The TAB 14 also includes a bitmap data transfer circuit 57 which includes a bitmap data memory storage buffer 52 for interfacing directly to the corresponding ink jet printhead's video data input port 54. Therefore, the message processing circuit 44 is also designed to update the bitmap data memory storage buffer 52 when commanded by the raster printer controller 10. This bitmap data memory storage buffer, in the preferred embodiment, is a FIFO buffer; however, the bitmap data memory storage buffer 52 may also be video memory, a single byte of memory (i.e., a register), a dram array, or any other type of memory device as required by the design of the ink jet printhead interface. Therefore, the message processing circuit will update the bitmap memory storage buffer 52 by activating a "FIFO memory write" signal 55 coupled to the memory storage buffer. Preferably, the transfer circuit 57 also includes a multiplexor device 56 coupled between the ink jet printhead's video data input port 54 and the bitmap data memory storage buffer 52 for injecting NULL data between the vertical swaths of bitmap data.

The TAB includes an optional on-board CPU 58 which is used to manage higher level tasks as warranted by some types of ink jet printheads; a control port 60 controlled by the message processing circuit 44 or the on-board CPU 58, which can be used as part of the ink jet printhead interface to transmit ink jet printhead instructions (otherwise known as "ink jet printhead commands") and instruction parameters (otherwise known as "ink jet printhead command parameters") to the ink jet printhead; and an ink jet printhead status buffer 62 monitored by the message processing circuit 44 or the on-board CPU 58, which can be used to access ink jet printhead status information from the ink jet printhead. The CPU 58, the control port 60 and the status port 62 are coupled to each other by a bi-directional data bus 61.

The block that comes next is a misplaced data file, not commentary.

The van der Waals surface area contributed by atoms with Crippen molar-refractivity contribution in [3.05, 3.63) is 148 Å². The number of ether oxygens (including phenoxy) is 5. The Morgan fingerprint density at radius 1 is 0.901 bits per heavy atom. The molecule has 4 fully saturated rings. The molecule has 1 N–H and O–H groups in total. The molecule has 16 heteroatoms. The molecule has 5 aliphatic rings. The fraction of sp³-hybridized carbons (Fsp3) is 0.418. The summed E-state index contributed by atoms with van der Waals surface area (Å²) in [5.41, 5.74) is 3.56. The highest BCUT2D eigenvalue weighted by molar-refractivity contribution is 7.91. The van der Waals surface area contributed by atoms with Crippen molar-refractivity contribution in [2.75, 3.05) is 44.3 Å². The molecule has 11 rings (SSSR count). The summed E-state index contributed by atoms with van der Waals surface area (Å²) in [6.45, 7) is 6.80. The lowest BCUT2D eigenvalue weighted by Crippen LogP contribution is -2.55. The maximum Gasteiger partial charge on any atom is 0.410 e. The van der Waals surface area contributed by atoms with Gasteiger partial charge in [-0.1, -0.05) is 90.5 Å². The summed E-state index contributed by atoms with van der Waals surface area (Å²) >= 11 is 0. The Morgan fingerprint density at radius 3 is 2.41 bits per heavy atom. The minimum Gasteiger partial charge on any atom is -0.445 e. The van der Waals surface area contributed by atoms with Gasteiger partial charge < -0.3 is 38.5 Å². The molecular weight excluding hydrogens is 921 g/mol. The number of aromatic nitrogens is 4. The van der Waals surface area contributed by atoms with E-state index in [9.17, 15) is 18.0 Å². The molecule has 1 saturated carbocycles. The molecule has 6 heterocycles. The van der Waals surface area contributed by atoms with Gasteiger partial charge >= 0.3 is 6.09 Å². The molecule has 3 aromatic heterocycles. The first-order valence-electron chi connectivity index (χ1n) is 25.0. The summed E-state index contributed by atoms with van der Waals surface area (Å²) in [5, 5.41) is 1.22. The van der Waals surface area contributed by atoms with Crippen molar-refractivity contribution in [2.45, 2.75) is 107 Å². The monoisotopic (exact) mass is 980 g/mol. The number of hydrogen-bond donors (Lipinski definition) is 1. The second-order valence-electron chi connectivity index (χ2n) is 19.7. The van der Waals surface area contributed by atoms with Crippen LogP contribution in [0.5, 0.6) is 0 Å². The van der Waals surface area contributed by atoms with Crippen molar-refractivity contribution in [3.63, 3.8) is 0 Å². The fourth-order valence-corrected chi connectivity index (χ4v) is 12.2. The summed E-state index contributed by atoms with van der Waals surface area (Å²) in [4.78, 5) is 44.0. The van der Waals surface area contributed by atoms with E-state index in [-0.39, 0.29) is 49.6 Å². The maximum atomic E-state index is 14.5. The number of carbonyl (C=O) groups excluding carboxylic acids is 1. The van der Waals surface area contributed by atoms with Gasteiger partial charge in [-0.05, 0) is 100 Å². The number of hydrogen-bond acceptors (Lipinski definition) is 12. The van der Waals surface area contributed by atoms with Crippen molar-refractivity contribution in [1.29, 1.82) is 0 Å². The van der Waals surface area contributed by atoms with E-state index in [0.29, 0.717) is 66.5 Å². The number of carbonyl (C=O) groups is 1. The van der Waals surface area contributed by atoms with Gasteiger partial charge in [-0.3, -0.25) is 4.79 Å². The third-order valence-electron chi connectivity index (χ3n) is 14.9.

The TAB also includes a Stroke Machine 63, coupled to the bi-directional data bus 61, for determining when to transfer a scanline ("stroke") of the bitmap data from the memory storage buffer 52 to the ink jet printhead's video data input port 54. This is accomplished by the activation of a "FIFO memory read" signal 64 by the Stroke Machine 63. The stroke machine 63 provides a video data control signal 65 to the ink jet printhead 12 and controls the multiplexor 56 through a multiplexor control signal 66. Furthermore, as will be described in further detail below, the stroke machine 63 generates the piezoelectric clock source 68 for driving the piezoelectric crystal 70 on the corresponding ink jet printhead 12.

Each digital decoder 36 derives an extracted digital clock signal 72 from the command/data stream transmitted by the raster printer controller 10 over the fiber optic data links 30, 32, 34a-c to the ring. The command/data stream is transmitted by the raster printer controller 10 over the fiber optic ring utilizing a self-clocking data transmission code as commonly known to one of ordinary skill in the art, such as the 8B/10B encoding algorithm as described in U.S. Pat. Nos. 4,486,739 and 4,665,517. The 8B/10B code is a block code which encodes 8-bit data blocks into 10-bit code words for serial transmission. The devices supporting this 8B/10B standard range in frequency from 125 MHz to 1.5 GHz (today), with future enhancements up to 2 to 4 GHz.